I digress. The press release also hints at some great points about sustainability, affordability, and difficulty, saying the Paleo diet was hard to follow by participants in research studies, 9% more expensive, and would likely be unsustainable from an environmental perspective if we all decided to eat that way.

Don’t get me wrong. The huge amounts of refined carbohydrate and sodium, etcetera, in many processed foods also makes me uneasy. But rigidly Paleo may not be the answer either. Something a little more moderate (and individualized) that incorporates all food groups, and can be followed long term because you enjoy it and don’t feel too restricted, is likely the way to go.

Wine Review: Chateau de Flaugergues Cuvée Colbert 2008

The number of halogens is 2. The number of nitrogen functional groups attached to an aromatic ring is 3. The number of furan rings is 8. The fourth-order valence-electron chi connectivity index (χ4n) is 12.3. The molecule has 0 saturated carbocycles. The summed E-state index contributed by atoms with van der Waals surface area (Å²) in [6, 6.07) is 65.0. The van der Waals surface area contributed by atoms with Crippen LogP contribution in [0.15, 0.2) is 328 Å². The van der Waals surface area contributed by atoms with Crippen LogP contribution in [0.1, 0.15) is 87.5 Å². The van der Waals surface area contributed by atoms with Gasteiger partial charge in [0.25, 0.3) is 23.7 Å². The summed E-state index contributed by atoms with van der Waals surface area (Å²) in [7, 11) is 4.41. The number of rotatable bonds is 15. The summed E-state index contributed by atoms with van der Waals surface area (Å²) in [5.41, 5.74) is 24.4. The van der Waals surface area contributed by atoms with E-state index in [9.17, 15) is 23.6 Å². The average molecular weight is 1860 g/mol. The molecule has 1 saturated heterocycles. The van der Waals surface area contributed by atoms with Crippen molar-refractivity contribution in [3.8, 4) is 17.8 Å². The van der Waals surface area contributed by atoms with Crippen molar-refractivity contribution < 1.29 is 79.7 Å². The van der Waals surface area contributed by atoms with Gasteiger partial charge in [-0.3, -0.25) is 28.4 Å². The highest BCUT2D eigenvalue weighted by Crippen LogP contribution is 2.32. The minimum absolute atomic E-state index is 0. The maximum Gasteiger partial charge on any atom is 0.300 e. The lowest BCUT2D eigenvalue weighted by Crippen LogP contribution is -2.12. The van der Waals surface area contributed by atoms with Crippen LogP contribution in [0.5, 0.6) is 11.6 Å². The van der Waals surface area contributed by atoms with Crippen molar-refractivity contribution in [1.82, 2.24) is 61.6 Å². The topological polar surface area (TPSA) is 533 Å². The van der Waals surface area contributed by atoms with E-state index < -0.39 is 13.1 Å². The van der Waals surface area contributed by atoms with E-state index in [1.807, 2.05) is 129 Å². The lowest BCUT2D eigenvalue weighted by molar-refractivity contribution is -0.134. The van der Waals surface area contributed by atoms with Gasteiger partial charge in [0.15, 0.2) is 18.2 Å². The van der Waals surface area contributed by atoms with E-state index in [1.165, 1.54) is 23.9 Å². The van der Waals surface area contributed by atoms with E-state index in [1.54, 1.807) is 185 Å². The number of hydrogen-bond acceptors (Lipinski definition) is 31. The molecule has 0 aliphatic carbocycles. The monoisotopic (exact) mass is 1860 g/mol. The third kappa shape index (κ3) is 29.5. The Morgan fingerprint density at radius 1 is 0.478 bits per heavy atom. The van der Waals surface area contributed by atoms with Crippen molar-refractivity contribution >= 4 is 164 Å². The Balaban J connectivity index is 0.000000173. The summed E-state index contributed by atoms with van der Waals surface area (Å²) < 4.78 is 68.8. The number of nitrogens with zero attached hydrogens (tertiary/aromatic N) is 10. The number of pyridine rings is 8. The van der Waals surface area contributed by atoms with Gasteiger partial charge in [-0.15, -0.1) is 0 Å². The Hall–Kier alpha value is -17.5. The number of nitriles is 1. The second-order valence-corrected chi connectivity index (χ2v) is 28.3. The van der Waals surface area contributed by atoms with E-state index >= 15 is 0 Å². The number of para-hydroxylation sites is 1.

I bought this bottle of wine direct from the Chateau de Flaugergues, which I visited and had a wine tasting at almost exactly a year ago. The chateau itself was an amazing experience, and very personal somehow. Maybe it was because we bumped into the owner, who still resides there to this day with his family. Maybe it was the little “lived in” touches at the chateau, like the modern family photograph sitting beneath the centuries old oil painting portraits. Maybe it was the fact that there were only a handful of tourists there at all, and being there felt almost bordering on trespassing.
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The lovely Chateau de Flaugergues

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Cool idea for a garden I intend to replicate on a smaller scale someday…

At the tasting if I recall, I had two whites and two reds, and the Cuvée Colbert was definitely my favourite. I’m not a huge white wine drinker, but both of the whites I tasted were also phenomenal.